Does your service business have a marketing budget? Does the term "marketing budget" seem like it shouldn't apply to your small landscaping, plumbing, or house cleaning business? Whether you're already putting money into marketing and advertising, or you're afraid to give it a try, we'll give you some tips that work well for small service businesses.
What a marketing budget is
Let's start off by talking about what a marketing budget is. A marketing budget is an estimate of what it'll cost you to promote your service business to your customers. That's it.
Budget vs Plan
Often a marketing budget is part of a marketing plan. Marketing plans are really common with medium to big business, and it makes a lot of sense there. The plan might say that you'll put x amount of dollars into Google Ads and x amount of dollars into Radio Ads, and it could outline what you expect to be the return on that marketing investment.
When you're running a small service business (especially if you're an owner/operator handling most business aspects solo) you probably don't have time to sit down and research a complex marketing plan. It's more likely that you have a slow season and need to do a marketing push to drum up some new work until the slow season tapers off and work picks back up again.
You're not alone, and that's how most small service businesses operate. The good news is that it's okay! Marketing can still be used effectively to boost your business through the slow seasons and to help it grow all year long.
Come up with a budget
We'll just come right out with this: you need a monthly marketing budget.
You need to take a little bit of money every month (good and bad) and put it back for marketing. It doesn't have to be a lot. In fact we'd advise that you start off small — put back $100 or $200 dollars when you have a good month.
And here's the hard part... don't touch it. Don't use it for supplies, don't use it because you've worked hard and think you deserve a little gift. Treat it as a rainy day fund, and your rainy day is when you don't have work and need to use marketing to drum some up.
When you come up with your budget, plan a little. Think about when your slow seasons have been and how much you'd like to have available for marketing during those times. Having too much work is often a good thing... unless you paid to get that work and don't have the time to do it. You don't want to spend $200 bucks and have more jobs than you can handle, which then forces customers to look elsewhere because you can't get to them in time — that's bad for the customer and bad for business.
Spend it wisely
There isn't a magic bullet here, it just takes trying things. There are a few things you should keep in mind when deciding on how to spend your marketing budget:
1. Try different things
Ads, Classifieds, Yard Signs, Flyers — all of these are good places to start for smaller businesses. There are plenty of other ideas out there too, but the important thing is to spend careful and keep spending on things until you find something that works for you and your business.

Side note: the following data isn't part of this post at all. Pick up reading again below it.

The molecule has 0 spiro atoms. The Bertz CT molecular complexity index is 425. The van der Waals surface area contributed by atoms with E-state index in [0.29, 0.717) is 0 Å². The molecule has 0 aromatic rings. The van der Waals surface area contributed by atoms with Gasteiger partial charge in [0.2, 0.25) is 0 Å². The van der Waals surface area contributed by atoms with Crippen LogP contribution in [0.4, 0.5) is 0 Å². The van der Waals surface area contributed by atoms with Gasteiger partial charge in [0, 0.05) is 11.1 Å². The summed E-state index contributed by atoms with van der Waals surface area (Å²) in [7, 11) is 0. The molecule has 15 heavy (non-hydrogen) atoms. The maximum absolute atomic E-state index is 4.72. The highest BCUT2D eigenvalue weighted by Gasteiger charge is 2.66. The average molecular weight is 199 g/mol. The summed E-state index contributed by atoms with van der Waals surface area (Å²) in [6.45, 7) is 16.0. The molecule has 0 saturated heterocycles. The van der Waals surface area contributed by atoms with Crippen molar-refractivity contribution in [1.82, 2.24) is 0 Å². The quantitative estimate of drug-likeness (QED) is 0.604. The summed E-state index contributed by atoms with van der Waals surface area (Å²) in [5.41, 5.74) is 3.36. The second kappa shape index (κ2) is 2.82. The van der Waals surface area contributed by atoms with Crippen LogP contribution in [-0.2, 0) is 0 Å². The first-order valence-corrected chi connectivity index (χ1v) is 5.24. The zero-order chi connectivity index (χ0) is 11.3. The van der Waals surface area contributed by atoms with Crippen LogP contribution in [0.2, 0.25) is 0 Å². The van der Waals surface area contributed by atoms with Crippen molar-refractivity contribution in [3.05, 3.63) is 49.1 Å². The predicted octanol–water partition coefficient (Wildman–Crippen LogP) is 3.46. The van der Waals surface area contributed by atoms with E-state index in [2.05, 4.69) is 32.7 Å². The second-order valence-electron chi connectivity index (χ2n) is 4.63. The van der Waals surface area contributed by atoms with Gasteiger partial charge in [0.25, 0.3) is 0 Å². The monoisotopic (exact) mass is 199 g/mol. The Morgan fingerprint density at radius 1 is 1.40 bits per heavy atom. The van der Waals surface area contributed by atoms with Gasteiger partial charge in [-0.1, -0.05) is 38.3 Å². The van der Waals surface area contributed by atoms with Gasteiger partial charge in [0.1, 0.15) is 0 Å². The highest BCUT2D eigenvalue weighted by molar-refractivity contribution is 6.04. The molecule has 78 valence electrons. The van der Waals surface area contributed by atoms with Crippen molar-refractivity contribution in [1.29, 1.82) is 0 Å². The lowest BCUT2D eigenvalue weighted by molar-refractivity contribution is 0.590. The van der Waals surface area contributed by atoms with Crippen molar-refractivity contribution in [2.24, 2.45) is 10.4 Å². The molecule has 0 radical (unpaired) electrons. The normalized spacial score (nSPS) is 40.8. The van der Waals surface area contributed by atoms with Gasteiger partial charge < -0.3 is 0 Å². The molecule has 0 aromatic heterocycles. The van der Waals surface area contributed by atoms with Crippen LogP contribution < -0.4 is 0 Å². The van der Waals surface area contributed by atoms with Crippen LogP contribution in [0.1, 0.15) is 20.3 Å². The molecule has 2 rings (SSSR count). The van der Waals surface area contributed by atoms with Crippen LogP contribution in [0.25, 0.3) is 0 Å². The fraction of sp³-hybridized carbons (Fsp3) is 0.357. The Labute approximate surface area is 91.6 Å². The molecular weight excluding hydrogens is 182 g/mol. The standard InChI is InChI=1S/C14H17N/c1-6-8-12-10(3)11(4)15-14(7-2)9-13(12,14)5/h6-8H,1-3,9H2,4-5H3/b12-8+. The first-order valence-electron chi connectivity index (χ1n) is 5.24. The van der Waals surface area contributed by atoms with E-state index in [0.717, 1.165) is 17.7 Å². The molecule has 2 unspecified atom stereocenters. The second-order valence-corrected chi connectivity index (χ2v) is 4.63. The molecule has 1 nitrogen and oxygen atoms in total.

2. Know your customers
If most of your business comes from a certain type of person (old, young, well off, etc) you're likely to be able to use that to your advantage when it comes to marketing. Younger and middle-aged people may find you with a Facebook ad, whereas older people may be more likely to spot you in the classifieds for your local paper, or pick up a copy of the phone book and look you up.
3. Know where your customers came from
This is really, really, really important. If you're spending money to get customers and you don't know where they came from, you're wasting your money.
Trying various marketing approaches is a great idea, but what we don't want to do is to continue trying things that don't work.
The only way to know if they're working is to track where your customers are coming from. Whenever a customer contacts you about a job, ask them how they found out about you and record that information somewhere.
These are a few good rules to apply, but the key is to just be smart with your money.
Track how you did and keep it moving
Now that you've got a budget and you're spending some money, you'll need to start looking at how you did and continue evolving your budget based on the results. You should keep track of each marketing plan you've tried, how much you spent on that specific approach, and the number of new customers you received as a result. With this info you can easily see what is and what isn't working and make an informed decision of where to spend your money. WorkWeek makes it simple to monitor where your customers are coming from by letting you to pick a source (Facebook, newspaper classifieds, etc) when creating or editing a customer. Once that's done, the total amount you make from each customer source will automatically be calculated, allowing you to determine which marketing strategies are successful.
Marketing may initially seem intimidating or even unnecessary for smaller businesses, but once you've got a plan in mind and a budget set, it can more than pay for itself. Don't be afraid to try different things and be creative, however remember to track where you customers are coming from and their numbers so you're not wasting money on unsuccessful approaches. As time goes on and you try things, you'll find what works best for your business. With a bit of smart marketing, you'll begin to see an increase in revenue and growth of your business, even during the slow seasons.